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Tasmania

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We sat on our balcony and watched the sunrise as the ship sailed up the River Derwent to the port at Hobart, Tasmania. We had spent two days crossing the Tasman Sea. The sea crossing was rough with high winds and strong ocean cross currents. Since it had been to cold to lay around on the deck we spent our time attending lectures and watching movies. Crystal looked forward to line dancing each day.

One of the lectures covered how Australia came to be populated as a convict colony. It was a shock to learn that almost all of the convicts who were sent there were convicted of petty crimes such as stealing a loaf of bread or being accused of speaking out against the governing officials. For years the punishment in England had been condemnation to death by hanging for these offenses. It was a matter of economics to kill the prisoners, as poverty was rampant in England, and they considered it to costly to house and feed them.

After a period of time some of the judges began to feel guilty to sentence people to death for such petty crimes. Even children were treated the same as adults and hanged for these petty offenses. Thus, they began to give the prisoners a choice--death by hanging or deportation to Australia to a prison camp. They had also learned that it was cheaper to send them away. Thus Australia became known as a prison colony.

The picture above is the Richman Bridge. It is the oldest bridge in Australia, built by convict labor between 1823 and 1825 for movement of military, police and convicts between Hobart and Port Arthur. 

In the photo above we are standing on an overlook at Mr. Wellington, on our way to visit a game refuge,  with a view of the harbor in the distance. While the views of the countryside were interesting we found the visit at the Serendip Sanctuary to be our highlight of the day. It is located on the edge of the Brisbane Ranges National Park.

 

We found the different types of birds to be interesting. Unfortunately, we didn't learn what the various names of the bird were.

The birds roamed freely within the compound and it was difficult to catch them in a good pose. This is where the digital camera showed off its strong and weak points. The weak point is that there is a delay from the time one clicks on the shutter. It takes a couple of seconds for the camera to auto focus and finally take the picture.

The strong point is that one can take a number of pictures and get rid of the bad ones later by deleting them off of the memory stick.

A feature of Lynn's camera that he really liked was the ability to rotate the LCD up or down to get a different perspective. For example, the green necked bird shown above was taken by holding the camera low to the ground and sticking the lens through a crack in a "people barrier." Lynn was able to zoom in and capture the image even though the bird thought it was hiding. He wouldn't have been able to get the shot if he had to use the viewfinder.

Koalas are among the laziest animals. They eat, almost exclusively, eucalyptus leaves. Their schedule is to eat for a couple of hours and then hang out in a tree resting for the rest of the day. The only time they will leave the tree is to walk to another tree.

We expected all koalas to be of the same color. Just like people, and teddy bears, they vary in color.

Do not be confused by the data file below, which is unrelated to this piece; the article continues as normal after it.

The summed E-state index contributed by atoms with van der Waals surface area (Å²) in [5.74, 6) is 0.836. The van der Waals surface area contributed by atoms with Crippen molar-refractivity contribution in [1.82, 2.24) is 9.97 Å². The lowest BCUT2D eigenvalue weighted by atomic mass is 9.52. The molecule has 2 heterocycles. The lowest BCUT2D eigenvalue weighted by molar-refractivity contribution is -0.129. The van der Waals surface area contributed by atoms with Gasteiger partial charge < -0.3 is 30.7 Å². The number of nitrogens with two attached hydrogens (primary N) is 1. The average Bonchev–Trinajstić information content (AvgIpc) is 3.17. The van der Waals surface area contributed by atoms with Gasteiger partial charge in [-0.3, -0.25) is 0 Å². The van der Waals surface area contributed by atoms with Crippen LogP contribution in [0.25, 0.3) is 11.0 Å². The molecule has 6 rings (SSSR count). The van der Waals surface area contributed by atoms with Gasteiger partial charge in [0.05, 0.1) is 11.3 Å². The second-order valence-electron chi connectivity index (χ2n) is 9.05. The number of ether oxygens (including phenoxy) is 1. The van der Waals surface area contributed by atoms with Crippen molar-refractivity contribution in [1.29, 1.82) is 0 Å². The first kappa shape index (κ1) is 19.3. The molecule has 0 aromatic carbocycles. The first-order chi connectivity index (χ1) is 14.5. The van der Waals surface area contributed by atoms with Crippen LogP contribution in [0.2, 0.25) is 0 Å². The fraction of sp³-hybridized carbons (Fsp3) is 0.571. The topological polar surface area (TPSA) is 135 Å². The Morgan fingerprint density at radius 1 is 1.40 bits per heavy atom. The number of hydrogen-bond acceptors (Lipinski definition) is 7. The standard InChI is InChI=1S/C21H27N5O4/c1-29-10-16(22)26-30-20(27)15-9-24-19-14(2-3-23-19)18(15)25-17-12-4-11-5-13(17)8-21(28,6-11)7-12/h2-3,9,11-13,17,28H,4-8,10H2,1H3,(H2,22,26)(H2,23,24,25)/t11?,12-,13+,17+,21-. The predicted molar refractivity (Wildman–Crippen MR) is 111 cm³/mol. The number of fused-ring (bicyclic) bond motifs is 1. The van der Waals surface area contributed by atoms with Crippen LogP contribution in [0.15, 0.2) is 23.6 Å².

This little Wombat was a favorite and enjoyed being petted by the visitors.

The kangaroo's and Wallaby's also ran freely. Along the walkways there are located barrels with food in them for the animals. Visitor's are free to reach in, grab a handful, and feed the them. They don't take much coaxing.

 

Crystal was feeding the kangaroo in the right hand picture. She started to pull her hand away to feed a different one. The kangaroo grabbed her hand and held it until it had eaten all she had to offer.

This old guy was just too tired to eat anymore. One of the critters we weren't allowed to feed was the Tasmanian Devil shown below. 

 

 

These critters are just plain mean when raised in the wild. They are a nocturnal marsupial found only in Tasmania and resemble a dog in appearance. When grown they are about the same size as an American skunk but the hair is shorter. Its mouth can be opened to nearly right angles to help it feed easily on carcasses. Its biting strength is about 20 times that of a pit bull. They sleep by day in well hidden dens and are efficient night scavengers and hunters.

Although they have a fierce disposition in the wild they can become docile when treated with kindness. Mating time is autumn with 2 to 4 young appearing in the mothers pouch.

This little fella (left photo) was only two days old when its mother was killed by a car on the road. The park rangers took care of it and fed it like we would a newborn puppy. As the ranger said, "It doesn't know it is supposed to be mean."

It is kept separate from the others at the park. The pens where the Devils live are lined with solid metal about 4 feet high. The purpose is so that people can't reach them. The ranger told us that if someone would try to feed them they would likely just bite their finger or part of their hand off.

This is a photo copy of a postcard we found showing the animals of Australia. Shown from top left to right moving clockwise: Possum, Bennett's Wallaby, Tasmanian Bluegum (under the Wallaby), Platypus (in the logo), Tasmanian Devil, Eastern Quoll (below the Devil), Echidna and Wombat.

After the tour we walked around the city a bit. The photo (above left) is a Hobart automobile. Hobart is an automobile manufacturer in Australia.

When we got aboard we went to a chef's cooking demo being held in the show lounge. That was all we needed -- more food.

Next stop: Melbourne, Australia

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Copyright 2002 Kauer's Korner
Last modified:    April 2013